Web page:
Cognitive deficits in multiple sclerosis
- N Grigoriadis1
© The Author(s) 2003
Received: 1 November 2003
Published: 23 December 2003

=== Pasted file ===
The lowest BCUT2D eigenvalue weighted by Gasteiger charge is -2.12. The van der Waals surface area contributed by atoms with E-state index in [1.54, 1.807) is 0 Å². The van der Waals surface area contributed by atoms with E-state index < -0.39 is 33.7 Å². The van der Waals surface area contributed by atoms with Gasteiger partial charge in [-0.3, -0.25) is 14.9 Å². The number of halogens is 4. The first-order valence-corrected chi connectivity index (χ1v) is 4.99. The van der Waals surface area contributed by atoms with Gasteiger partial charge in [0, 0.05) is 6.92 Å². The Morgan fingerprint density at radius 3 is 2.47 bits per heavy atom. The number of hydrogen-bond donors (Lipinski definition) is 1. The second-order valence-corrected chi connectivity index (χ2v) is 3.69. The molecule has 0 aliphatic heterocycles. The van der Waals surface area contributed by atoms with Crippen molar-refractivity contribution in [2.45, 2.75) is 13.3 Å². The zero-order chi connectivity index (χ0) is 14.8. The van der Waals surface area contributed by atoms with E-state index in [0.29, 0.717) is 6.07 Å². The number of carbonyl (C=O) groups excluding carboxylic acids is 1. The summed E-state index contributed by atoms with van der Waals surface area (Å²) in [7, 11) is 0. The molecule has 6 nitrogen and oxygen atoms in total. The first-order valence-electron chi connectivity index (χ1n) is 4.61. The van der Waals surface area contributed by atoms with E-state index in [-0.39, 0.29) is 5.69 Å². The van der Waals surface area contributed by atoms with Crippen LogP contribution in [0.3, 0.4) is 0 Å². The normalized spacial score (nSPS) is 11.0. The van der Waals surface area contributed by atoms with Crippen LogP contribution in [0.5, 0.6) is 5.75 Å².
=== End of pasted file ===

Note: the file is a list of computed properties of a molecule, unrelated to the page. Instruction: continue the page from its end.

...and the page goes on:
Multiple Sclerosis (MS) is a representative autoimmune demyelinating disease of the central nervous system (CNS) affecting mainly young adults. Clinician's interests are mainly focused on the physical impairment that MS may bring. However, during the past few decades there is an increasing awareness of cognitive dysfunction in MS patients, a symptom already described for MS cases by Charcot. It is estimated that cognitive dysfunction may be present in more than 50% of the MS patients during their lifetime and may cause a devastating impact on every day function, independently on the degree of physical disability. In several neuropsychological studies it has been reported that recent memory, attention, processing speed, visuospatial abilities and executive functions, are among the domains of cognitive function most commonly affected in MS. On the contrary, language skills and intellectual functions are generally preserved. However, patients may either underestimate their deficits due to metamemory impairment or overestimate them due to depression. In addition, one of the major problems in the every day clinical practice remains the assessment of cognitive function, since the mini – mental state examination which is included in a routine neurological evaluation, is insensitive to MS-related cognitive impairment, especially a non-severe one. It is therefore evident that a brief, cost-effective and reliable neuropsychological assessment may be of a great value and may contribute to a global evaluation of the disease progression in an individual patient. During the last decade, an enormous progress in MS treatment has been made. However, most clinical trials of disease modifying therapies have been focused on the role of the administered agents in controlling the physical disability of MS patients. Only in a few multicenter studies cognitive function was among the outcomes studied and preliminary results indicate that currently used immunomodulatory and symptomatic agents may positively influence the cognitive outcome of the patient. There is considerable hope that by altering the cerebral demyelinating process, a slower decline in cognitive functions may be accomplished. Furthermore, combination of drug therapy with cognitive rehabilitation techniques is expected to result in the improvement of the quality of life standards of the MS patients.